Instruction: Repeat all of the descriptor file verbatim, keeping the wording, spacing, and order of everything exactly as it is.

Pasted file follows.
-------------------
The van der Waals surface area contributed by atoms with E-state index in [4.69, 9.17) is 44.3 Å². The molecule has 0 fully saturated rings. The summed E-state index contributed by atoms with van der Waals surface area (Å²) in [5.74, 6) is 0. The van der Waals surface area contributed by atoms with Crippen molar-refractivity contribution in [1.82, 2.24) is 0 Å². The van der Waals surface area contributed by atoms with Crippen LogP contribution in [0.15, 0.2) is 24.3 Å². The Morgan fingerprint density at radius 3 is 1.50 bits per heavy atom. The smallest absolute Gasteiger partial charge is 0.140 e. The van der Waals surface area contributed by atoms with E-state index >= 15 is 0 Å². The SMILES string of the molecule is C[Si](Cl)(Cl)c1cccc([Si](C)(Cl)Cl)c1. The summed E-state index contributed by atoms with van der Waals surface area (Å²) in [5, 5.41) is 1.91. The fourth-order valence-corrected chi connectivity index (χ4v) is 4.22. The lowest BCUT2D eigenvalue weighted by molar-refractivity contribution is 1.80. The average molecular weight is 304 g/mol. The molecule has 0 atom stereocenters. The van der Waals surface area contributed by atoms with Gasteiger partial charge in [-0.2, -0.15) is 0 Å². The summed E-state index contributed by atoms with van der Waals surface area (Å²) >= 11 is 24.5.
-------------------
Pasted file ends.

The van der Waals surface area contributed by atoms with E-state index in [4.69, 9.17) is 44.3 Å². The molecule has 0 fully saturated rings. The summed E-state index contributed by atoms with van der Waals surface area (Å²) in [5.74, 6) is 0. The van der Waals surface area contributed by atoms with Crippen molar-refractivity contribution in [1.82, 2.24) is 0 Å². The van der Waals surface area contributed by atoms with Crippen LogP contribution in [0.15, 0.2) is 24.3 Å². The Morgan fingerprint density at radius 3 is 1.50 bits per heavy atom. The smallest absolute Gasteiger partial charge is 0.140 e. The van der Waals surface area contributed by atoms with E-state index >= 15 is 0 Å². The SMILES string of the molecule is C[Si](Cl)(Cl)c1cccc([Si](C)(Cl)Cl)c1. The summed E-state index contributed by atoms with van der Waals surface area (Å²) in [5, 5.41) is 1.91. The fourth-order valence-corrected chi connectivity index (χ4v) is 4.22. The lowest BCUT2D eigenvalue weighted by molar-refractivity contribution is 1.80. The average molecular weight is 304 g/mol. The molecule has 0 atom stereocenters. The van der Waals surface area contributed by atoms with Gasteiger partial charge in [-0.2, -0.15) is 0 Å². The summed E-state index contributed by atoms with van der Waals surface area (Å²) >= 11 is 24.5.